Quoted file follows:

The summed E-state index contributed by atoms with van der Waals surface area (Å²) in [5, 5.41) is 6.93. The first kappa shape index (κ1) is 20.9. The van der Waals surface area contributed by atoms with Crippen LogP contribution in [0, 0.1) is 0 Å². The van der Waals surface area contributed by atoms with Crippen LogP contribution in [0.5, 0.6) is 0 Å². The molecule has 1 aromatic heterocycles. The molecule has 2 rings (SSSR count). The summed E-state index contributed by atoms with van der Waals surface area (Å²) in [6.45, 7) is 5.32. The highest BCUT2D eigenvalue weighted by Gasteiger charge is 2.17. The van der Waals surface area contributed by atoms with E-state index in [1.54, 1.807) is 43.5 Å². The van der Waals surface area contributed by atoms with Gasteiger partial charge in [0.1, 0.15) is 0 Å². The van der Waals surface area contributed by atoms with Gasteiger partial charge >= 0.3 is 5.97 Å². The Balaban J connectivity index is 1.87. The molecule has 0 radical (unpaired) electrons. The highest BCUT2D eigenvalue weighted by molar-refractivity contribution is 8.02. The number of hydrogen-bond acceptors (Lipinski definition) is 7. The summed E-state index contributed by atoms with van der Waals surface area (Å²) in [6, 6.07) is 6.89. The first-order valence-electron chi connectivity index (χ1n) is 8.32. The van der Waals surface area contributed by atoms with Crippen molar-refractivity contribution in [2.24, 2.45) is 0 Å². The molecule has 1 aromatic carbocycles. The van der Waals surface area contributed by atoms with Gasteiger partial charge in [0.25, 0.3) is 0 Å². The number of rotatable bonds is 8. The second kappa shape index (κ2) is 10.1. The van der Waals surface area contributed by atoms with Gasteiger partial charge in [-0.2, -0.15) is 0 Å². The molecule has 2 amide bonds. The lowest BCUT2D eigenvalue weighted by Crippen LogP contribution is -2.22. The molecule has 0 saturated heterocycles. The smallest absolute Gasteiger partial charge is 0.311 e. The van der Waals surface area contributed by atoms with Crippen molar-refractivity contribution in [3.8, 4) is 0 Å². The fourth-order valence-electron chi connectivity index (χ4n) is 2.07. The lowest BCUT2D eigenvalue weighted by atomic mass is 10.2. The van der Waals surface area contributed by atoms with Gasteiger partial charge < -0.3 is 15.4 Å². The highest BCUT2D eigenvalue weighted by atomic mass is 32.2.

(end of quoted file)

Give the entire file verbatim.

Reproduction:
The summed E-state index contributed by atoms with van der Waals surface area (Å²) in [5, 5.41) is 6.93. The first kappa shape index (κ1) is 20.9. The van der Waals surface area contributed by atoms with Crippen LogP contribution in [0, 0.1) is 0 Å². The van der Waals surface area contributed by atoms with Crippen LogP contribution in [0.5, 0.6) is 0 Å². The molecule has 1 aromatic heterocycles. The molecule has 2 rings (SSSR count). The summed E-state index contributed by atoms with van der Waals surface area (Å²) in [6.45, 7) is 5.32. The highest BCUT2D eigenvalue weighted by Gasteiger charge is 2.17. The van der Waals surface area contributed by atoms with E-state index in [1.54, 1.807) is 43.5 Å². The van der Waals surface area contributed by atoms with Gasteiger partial charge in [0.1, 0.15) is 0 Å². The van der Waals surface area contributed by atoms with Gasteiger partial charge >= 0.3 is 5.97 Å². The Balaban J connectivity index is 1.87. The molecule has 0 radical (unpaired) electrons. The highest BCUT2D eigenvalue weighted by molar-refractivity contribution is 8.02. The number of hydrogen-bond acceptors (Lipinski definition) is 7. The summed E-state index contributed by atoms with van der Waals surface area (Å²) in [6, 6.07) is 6.89. The first-order valence-electron chi connectivity index (χ1n) is 8.32. The van der Waals surface area contributed by atoms with Crippen molar-refractivity contribution in [2.24, 2.45) is 0 Å². The molecule has 1 aromatic carbocycles. The van der Waals surface area contributed by atoms with Gasteiger partial charge in [0.25, 0.3) is 0 Å². The number of rotatable bonds is 8. The second kappa shape index (κ2) is 10.1. The van der Waals surface area contributed by atoms with Gasteiger partial charge in [-0.2, -0.15) is 0 Å². The molecule has 2 amide bonds. The lowest BCUT2D eigenvalue weighted by Crippen LogP contribution is -2.22. The molecule has 0 saturated heterocycles. The smallest absolute Gasteiger partial charge is 0.311 e. The van der Waals surface area contributed by atoms with Crippen molar-refractivity contribution in [3.8, 4) is 0 Å². The fourth-order valence-electron chi connectivity index (χ4n) is 2.07. The lowest BCUT2D eigenvalue weighted by atomic mass is 10.2. The van der Waals surface area contributed by atoms with Gasteiger partial charge < -0.3 is 15.4 Å². The highest BCUT2D eigenvalue weighted by atomic mass is 32.2.